Summer breezes, light foods, juicy melon ... laughter and sharing and catching up with people who make us smile.

Summer people, light and laughter ... a celebration ... a dance, a delight.

Sunday, August 10, 2008

once upon a time, there was a verrrrrry ugly staircase ...

Have nothing in your house that you do not know to be useful, or believe to be beautiful.
- William Morris
* * * * * * * * * * * * * * * * * * *

Well, my old staircase was certainly useful, but was the ugliest thing about my home. I had carpet on my wall. Sage green carpet making its zig-zaggy way down my wall. Whenever I watched TV, I'd sit and look at the carpet on my wall. Zig. Zag. Green. And on my wall.

And the handrail; it looked like an exterior metal garden rail, not something you'd put in a home. Carpet on my wall and a garden rail. Sigh ...

So, it took me 10 years but I saved up and finally had the staircase re-done! White skirtboard, white risers, white, square balusters. Maple treads, handrails and newel post all stained a rich walnut. Oh, my! I love my new staircase.

There's wider tread space now, too. The previous garden rail was set in about 3 inches from the outer edge of the step, so there was 3 inches of tread space that wasn't usable. I had the stair guys (who did fantastic work) move the balusters out to the very edge of the treads, so the steps are much wider now. The handrail no longer goes all the way to the top step because of this change, but it's so much better to have a wider staircase to me even if it means one handrail ends at the lower ceiling height.

It's late, so I'll just let you see some pics now. My blog isn't a photo or decor blog (I have no talent in either), so set your expectations accordingly. [smile]

Before: The carpet-on-the-wall, garden rail staircase before:

After: The beautiful wood staircase:

Before: Words fail me. Ugh!

After: Beautiful now, and even more useful with a wider step.

Monday, August 4, 2008

talking to my self ...

Randy Pausch's body could no longer sustain life and so he left it and crossed over this week. Thank you, Randy, for showing and sharing so generously what you've learned on your journey.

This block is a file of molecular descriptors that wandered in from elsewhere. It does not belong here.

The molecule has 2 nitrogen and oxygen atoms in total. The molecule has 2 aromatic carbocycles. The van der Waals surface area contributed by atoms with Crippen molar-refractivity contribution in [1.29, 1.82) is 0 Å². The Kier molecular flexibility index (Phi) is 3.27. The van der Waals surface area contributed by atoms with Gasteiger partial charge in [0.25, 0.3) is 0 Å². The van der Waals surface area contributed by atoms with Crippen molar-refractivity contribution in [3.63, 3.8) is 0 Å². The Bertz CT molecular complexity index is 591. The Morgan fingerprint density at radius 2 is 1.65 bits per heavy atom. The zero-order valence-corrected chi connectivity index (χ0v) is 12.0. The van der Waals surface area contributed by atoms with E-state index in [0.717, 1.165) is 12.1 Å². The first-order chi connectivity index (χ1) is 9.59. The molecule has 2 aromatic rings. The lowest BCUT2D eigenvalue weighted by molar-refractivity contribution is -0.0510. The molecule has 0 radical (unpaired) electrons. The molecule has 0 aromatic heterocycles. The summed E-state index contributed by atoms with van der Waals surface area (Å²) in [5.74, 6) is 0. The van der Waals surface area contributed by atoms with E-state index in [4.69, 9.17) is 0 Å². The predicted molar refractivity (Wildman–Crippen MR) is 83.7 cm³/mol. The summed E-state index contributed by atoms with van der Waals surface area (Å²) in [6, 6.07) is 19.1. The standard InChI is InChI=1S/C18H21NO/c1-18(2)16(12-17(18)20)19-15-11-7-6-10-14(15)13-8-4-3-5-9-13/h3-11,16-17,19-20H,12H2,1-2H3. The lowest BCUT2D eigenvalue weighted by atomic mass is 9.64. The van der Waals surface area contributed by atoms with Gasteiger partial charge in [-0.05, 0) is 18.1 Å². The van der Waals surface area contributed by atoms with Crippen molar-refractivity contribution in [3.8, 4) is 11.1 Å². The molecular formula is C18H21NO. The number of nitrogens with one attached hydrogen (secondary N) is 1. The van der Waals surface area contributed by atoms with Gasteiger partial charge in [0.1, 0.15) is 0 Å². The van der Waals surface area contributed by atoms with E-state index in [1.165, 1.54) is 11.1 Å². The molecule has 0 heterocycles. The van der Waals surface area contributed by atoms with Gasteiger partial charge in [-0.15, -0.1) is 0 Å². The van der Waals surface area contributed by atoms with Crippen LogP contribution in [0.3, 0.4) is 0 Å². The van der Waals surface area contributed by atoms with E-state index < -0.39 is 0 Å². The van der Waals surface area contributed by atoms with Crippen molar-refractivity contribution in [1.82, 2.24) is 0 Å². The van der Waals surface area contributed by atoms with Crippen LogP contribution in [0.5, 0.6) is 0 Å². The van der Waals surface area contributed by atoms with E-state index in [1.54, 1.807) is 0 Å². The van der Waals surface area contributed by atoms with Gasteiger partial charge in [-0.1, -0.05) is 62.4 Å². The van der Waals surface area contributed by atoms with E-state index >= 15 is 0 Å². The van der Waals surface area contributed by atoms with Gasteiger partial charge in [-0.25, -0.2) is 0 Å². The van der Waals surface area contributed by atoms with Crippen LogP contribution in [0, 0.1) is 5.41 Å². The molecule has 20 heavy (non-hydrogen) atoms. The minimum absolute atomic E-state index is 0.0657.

Last year, I first learned of and watched his "Last Lecture", as so many others have; like others, I've watched it many times since. I've read several articles and watched Diane Sawyer's special with Randy and his wife, Jai. Although his body was being killed by pancreatic cancer, he was one of the healthiest of people, with wisdom, grace, dreams, spirit, acceptance, understanding and love to sustain him.

He had an incredibly graceful acceptance of the situation and was even able to find the humor and irony in this life transition. We all go through many trials in our lifetimes. We get sick, experience great loss, have our dreams shattered. Some people become destroyed by their sorrows; others become stronger, learning the lessons and moving forward with greater knowledge and awareness and new skills for coping with the vagaries of life.

How do we cope with such things? I remember on the Diane Sawyer interview, being impressed at how Randy's wife, Jai, told of sometimes drifting down into the sorrow of the situation and then stopping herself with a quick and effective "Not helpful."

"Not helpful." Two short words, but with so much meaning. Jai would use those two words almost as an automatic reflex, drawing herself back from the edge of despair because there was nothing helpful or positive or encouraging in that darkness. Self-talk often helps us get through trying circumstances. Helpful words to encourage our selves or to prevent us from negativity.

"Not helpful." I think many of us have phrases, self-talk, mantras, prayers, sayings that we repeat to ourselves, sometimes reflexively.

Mine include:
  • Receive what you have been given (to rremind me to accept and embrace my circumstances)
  • I have everything I need (a good reminder to have a grateful heart)
  • Everything's temporary (things pass us quickly, both the good and the bad)
  • Everything always works out (one of my personal favorites because it's absolutely true. It may not work out the way I want it, but it always works out nonetheless)
  • I am perfect just the way I am (a phrase given to me by a friend)
  • Five years from now, no one will really care about this (a reminder when I'm tempted to work much too late)
  • Do only positive things (this one got me through the first few months after my husband left)
  • Not helpful (I find Jai's phrase incredibly useful in many situations)
  • And one of my favorite meditations when I'm forgetting to connect with the Divine within:

    Be still and know that I am God
    Be still and know that I am
    Be still and know
    Be still

    What phrases, self-talk or thoughts help you connect to the center of your self and get you through the tough times?